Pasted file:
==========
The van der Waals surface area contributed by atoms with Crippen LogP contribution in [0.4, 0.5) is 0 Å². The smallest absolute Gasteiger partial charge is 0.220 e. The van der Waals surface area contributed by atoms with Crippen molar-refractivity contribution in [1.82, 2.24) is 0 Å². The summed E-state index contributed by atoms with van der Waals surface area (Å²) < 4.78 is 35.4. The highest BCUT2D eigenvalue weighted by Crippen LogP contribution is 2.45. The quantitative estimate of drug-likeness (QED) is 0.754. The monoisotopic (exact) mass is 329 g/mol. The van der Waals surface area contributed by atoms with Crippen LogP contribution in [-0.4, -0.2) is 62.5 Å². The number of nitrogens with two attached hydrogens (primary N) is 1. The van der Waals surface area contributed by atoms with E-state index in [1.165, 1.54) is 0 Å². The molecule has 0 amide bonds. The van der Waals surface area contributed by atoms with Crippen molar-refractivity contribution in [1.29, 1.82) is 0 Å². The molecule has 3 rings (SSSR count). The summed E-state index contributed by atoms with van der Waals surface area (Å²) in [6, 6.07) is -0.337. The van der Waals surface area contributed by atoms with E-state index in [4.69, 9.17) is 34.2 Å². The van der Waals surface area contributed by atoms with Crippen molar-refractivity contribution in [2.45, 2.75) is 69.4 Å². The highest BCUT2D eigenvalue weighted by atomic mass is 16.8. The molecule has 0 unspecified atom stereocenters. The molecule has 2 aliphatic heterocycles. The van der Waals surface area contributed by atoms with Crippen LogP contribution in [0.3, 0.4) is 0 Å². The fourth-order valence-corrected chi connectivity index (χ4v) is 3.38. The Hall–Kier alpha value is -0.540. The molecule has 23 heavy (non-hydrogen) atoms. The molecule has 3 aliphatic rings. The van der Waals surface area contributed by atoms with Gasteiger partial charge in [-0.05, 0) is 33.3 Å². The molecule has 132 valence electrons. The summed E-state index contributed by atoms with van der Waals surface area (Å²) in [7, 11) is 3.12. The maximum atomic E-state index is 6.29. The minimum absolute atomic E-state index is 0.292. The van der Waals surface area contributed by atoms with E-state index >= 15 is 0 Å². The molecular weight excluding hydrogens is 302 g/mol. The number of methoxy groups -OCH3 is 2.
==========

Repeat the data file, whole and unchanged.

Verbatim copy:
The van der Waals surface area contributed by atoms with Crippen LogP contribution in [0.4, 0.5) is 0 Å². The smallest absolute Gasteiger partial charge is 0.220 e. The van der Waals surface area contributed by atoms with Crippen molar-refractivity contribution in [1.82, 2.24) is 0 Å². The summed E-state index contributed by atoms with van der Waals surface area (Å²) < 4.78 is 35.4. The highest BCUT2D eigenvalue weighted by Crippen LogP contribution is 2.45. The quantitative estimate of drug-likeness (QED) is 0.754. The monoisotopic (exact) mass is 329 g/mol. The van der Waals surface area contributed by atoms with Crippen LogP contribution in [-0.4, -0.2) is 62.5 Å². The number of nitrogens with two attached hydrogens (primary N) is 1. The van der Waals surface area contributed by atoms with E-state index in [1.165, 1.54) is 0 Å². The molecule has 0 amide bonds. The van der Waals surface area contributed by atoms with Crippen molar-refractivity contribution in [1.29, 1.82) is 0 Å². The molecule has 3 rings (SSSR count). The summed E-state index contributed by atoms with van der Waals surface area (Å²) in [6, 6.07) is -0.337. The van der Waals surface area contributed by atoms with E-state index in [4.69, 9.17) is 34.2 Å². The van der Waals surface area contributed by atoms with Crippen molar-refractivity contribution in [2.45, 2.75) is 69.4 Å². The highest BCUT2D eigenvalue weighted by atomic mass is 16.8. The molecule has 0 unspecified atom stereocenters. The molecule has 2 aliphatic heterocycles. The van der Waals surface area contributed by atoms with Crippen LogP contribution in [0.3, 0.4) is 0 Å². The fourth-order valence-corrected chi connectivity index (χ4v) is 3.38. The Hall–Kier alpha value is -0.540. The molecule has 23 heavy (non-hydrogen) atoms. The molecule has 3 aliphatic rings. The van der Waals surface area contributed by atoms with Gasteiger partial charge in [-0.05, 0) is 33.3 Å². The molecule has 132 valence electrons. The summed E-state index contributed by atoms with van der Waals surface area (Å²) in [7, 11) is 3.12. The maximum atomic E-state index is 6.29. The minimum absolute atomic E-state index is 0.292. The van der Waals surface area contributed by atoms with E-state index >= 15 is 0 Å². The molecular weight excluding hydrogens is 302 g/mol. The number of methoxy groups -OCH3 is 2.